Fake French clitoris poll fools mocking Italians

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Le Gorafi had the last laugh after a story claiming French men thought the clitoris was a Toyota, tricked parts of the Italian media. Photo: SpittingToDucks/Youtube
13:45 CEST+02:00
A spoof French news website had the last laugh this week after a story that claimed most French men thought the clitoris was a Toyota model, tricked members of the Italian media into mocking the naivité of their Latin rivals in France.

When the editors of Le Gorafi, a fake news website known as the French version of The Onion, ran a “story” claiming 89 percent of French men thought the clitoris was a car, they can’t have imagined it would provoke more than a knowing chuckle from regular readers.

Apparently, though, they didn’t count on the eagerness of sections of the Italian media to show up their romantically “confused” French rivals.

At least six Italian news outlets this week rushed to report, with relish, the “findings” of the TNS-Sofres survey mentioned by Le Gorafi, whose name is derived from the (real) French newspaper Le Figaro.

"89 percent of French men confuse the 'clitoride', which in French is called the 'clitoris', with a car from the Japanese car manufacturer Toyota,” declared leading Italian news agency ANSA.

“Probably a confusion with the Toyota Yaris," they helpfully explained in a story they placed in the “Motoring” section of the website.

"For 89 percent, the clitoris is a Toyota." Photo: ANSA/Screengrab

The ANSA version of events was even reprinted by the Corriere della Sera, one of Italy’s oldest and most respected broadsheet newspapers

Sardinia’s leading newspaper, L’Unione Sarda, didn’t miss what must have seemed like a golden opportunity to get one over on French men when it comes to erotic worldliness.

"Along with Italians and Spaniards, they are universally considered to be the best Latin lovers in the world. And yet almost nine French men out of ten confuse the clitoris with a car," the paper scoffed.

"The clitoris? For nine out of ten Frenchmen, it's a car made in Japan." Photo: L'Unione Sarda/Screengrab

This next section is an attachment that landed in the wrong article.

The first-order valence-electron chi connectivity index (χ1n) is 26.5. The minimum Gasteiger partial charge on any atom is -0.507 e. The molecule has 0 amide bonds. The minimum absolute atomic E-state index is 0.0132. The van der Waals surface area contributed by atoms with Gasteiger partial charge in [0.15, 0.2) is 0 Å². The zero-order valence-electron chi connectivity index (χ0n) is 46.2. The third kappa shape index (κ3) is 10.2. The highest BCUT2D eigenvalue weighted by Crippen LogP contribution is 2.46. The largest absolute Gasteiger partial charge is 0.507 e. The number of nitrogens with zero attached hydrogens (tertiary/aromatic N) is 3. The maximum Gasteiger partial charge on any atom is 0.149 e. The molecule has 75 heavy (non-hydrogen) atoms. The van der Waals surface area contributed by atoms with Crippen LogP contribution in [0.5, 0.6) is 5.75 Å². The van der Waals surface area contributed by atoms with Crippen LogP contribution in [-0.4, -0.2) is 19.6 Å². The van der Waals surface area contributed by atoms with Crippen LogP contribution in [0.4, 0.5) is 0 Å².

‘The clitoris has something to do with an Egyptian goddess’

The story in Le Gorafi was reasonably convincing, at first glance. It featured a survey conducted by a prominent polling firm (TNS-Soffres), in collaboration with a real French women’s magazine, La Causette.

It requires a certain “suspension of disbelief,” however, to accept the poll numbers presented in the article.

Some 89 percent of French men surveyed thought the clitoris was a Japanese car, seven percent “thought it had something to do with an Egyptian goddess,” and four percent had never heard of it before.

The implication? Not a single one of the “2500 men surveyed” could correctly define or identify the clitoris.

The now-infamous ‘clitoris car’ story went further, mentioning a previous study (once again conducted by a reputable firm for an established newspaper), which found that 45 percent of French teenage boys thought the “uterus” was a planet in our solar system.

Story continues below…

'All articles featured here are fake'

The folks in the Italian media, apparently in a rush to embarrass their romantic rivals on the other side of the Alps, neglected to do the small amount of research it would have required to find out the whole thing is a fake.

In the ‘About’ section of Le Gorafi’s website, a statement reads: “All articles featured here are fake (until proven otherwise) and written for a humorous purpose. The use of names of people and companies here is purely satirical.”

Furthermore, a quick browse of Le Gorafi's homepage would have shown other articles with headlines such as: "Man taken into custody for smiling too much on the Metro," and "Health Minister warns 'touching sharp objects might hurt you.'"

A source at TNS Sofres, for his part, confirmed to The Local on Friday that their pollsters had carried out no such survey on French men's knowledge of the female genitalia.

The source, who obviously saw the funny side of the story, joked "I think the Italian press need to check their sources in future. It was clearly nonsense."

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